I’ve always loved leopards. They’re such elusive, special animals. When I was growing up, black leopards were on my radar. They’re ubiquitous in culture, from The Jungle Book to superheroes – and I thought the black panther was the coolest animal of all. But they’re incredibly rare in the wild, especially in Africa, where I spend most of my time. Photographing them was a dream but not one I thought would ever happen.
A black panther is essentially any melanistic big cat, melanism being a condition in which there’s an excess of dark pigment. The main cats that tend to exhibit this are leopards in Africa and Asia, and jaguars in South America. So a black panther in Africa is a black leopard. They’re an animal you hear about, or maybe a friend of a friend once saw one zipping across a road, but photos are so rare. I had never seen a good one.
In 2018, I heard that a black leopard had been seen in Laikipia in Kenya. I knew this was a once in a lifetime opportunity. I got in touch with the landowner, went out for a recce and set up camera traps. At the beginning, I didn’t know how shy the animal would be so I started off using infrared cameras, the least intrusive way to photograph very shy species.
On that first day, I had no results. I decided to leave the traps for three or four days before checking again – I was reluctant to go back for fear of disappointment. When I finally did, I checked four of my five traps without finding any leopard photos. Then I opened up the last one and started flicking through the images. It had captured a variety of species, including a hyena, a mongoose and a genet. I almost went straight past this picture because, on the small screen, almost everything in the centre of the frame was black. But those two bright eyes in the middle made me pause. It took a while for the significance to sink in.
It was an incredible moment: such a rare creature photographed in the black of night. I took the memory card out and, keeping it as safe as a priceless diamond, rushed back to get it on the computer. Only on the big screen could I check the focus and see if it had really worked. I had no idea how the world would respond, but I knew it was something special.
To have captured this almost invisible creature in the night makes the photo really stand out: all you see are the eyes shining back at you. For me, that is the essence of this creature. In that first year, I encountered him face-to-face five times. At night, he was like a ghost. You couldn’t see him by torchlight. The image works really well with the black and white from the infrared camera, the grass framing the animal.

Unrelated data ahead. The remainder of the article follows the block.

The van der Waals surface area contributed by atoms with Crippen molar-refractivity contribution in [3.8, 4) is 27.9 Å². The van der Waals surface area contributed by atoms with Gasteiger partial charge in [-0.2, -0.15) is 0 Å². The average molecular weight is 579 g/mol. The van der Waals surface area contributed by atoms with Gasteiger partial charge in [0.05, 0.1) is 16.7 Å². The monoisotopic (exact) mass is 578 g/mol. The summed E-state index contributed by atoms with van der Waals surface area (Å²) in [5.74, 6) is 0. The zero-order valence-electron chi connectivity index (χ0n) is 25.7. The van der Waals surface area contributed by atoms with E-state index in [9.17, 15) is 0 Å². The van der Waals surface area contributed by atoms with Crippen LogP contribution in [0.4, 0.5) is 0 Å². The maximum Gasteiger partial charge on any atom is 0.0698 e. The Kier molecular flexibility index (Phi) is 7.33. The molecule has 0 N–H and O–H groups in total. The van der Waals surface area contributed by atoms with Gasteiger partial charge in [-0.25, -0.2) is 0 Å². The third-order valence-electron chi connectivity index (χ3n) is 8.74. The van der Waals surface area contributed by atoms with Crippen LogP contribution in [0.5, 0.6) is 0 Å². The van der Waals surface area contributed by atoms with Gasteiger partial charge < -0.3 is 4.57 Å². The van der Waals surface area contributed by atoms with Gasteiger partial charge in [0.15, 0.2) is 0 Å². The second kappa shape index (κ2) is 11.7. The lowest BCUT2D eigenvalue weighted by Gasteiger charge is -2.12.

I spent a year going back and forth to Kenya, setting up traps. I started off with them widely spaced, but then honed in on key areas. I’ve continued to have traps running, keeping tabs on the black leopard and getting new images. The project has been going on for over three years now.
With my photography, I try to show people things they’re not so used to seeing, whether that’s rare creatures like the black leopard, or more commonly photographed ones such as lions, but from a different perspective or at night. There’s no point repeating what’s been done. Photographing at night is an untapped frontier in wildlife photography, with so many nocturnal species or creative techniques you can use.
My photos are about trying to convey the reverence I feel towards nature, and making people feel the awe and wonder I do when I’m encountering these creatures. If I can inspire people to care more about animals and the places where they live, hopefully it will encourage people to want to protect them.
The Black Leopard: My Quest to Photograph One of Africa’s Most Elusive Big Cats by Will Burrard-Lucas is published by Chronicle Books. Limited edition prints of African black leopard photographs are available at willbl.com; 20% of proceeds will be donated to conservation organisations in Africa through Will’s Escarpment initiative.
Will Burrard-Lucas’s CV
Born: Kent, UK, 1983.
Influences: David Attenborough and the BBC Natural History Unit. Nick Nichols. Steve Winter
High point: “The year my wife and I spent living in Zambia – a year of freedom and adventure that transformed how I would live and work”
Low point: “Having my expensive camera stomped on by an elephant in Sri Lanka.”
Top tip: “Work on long-term projects and, when you run out of ways to photograph your subject, just keep on going. That’s how you become more creative.”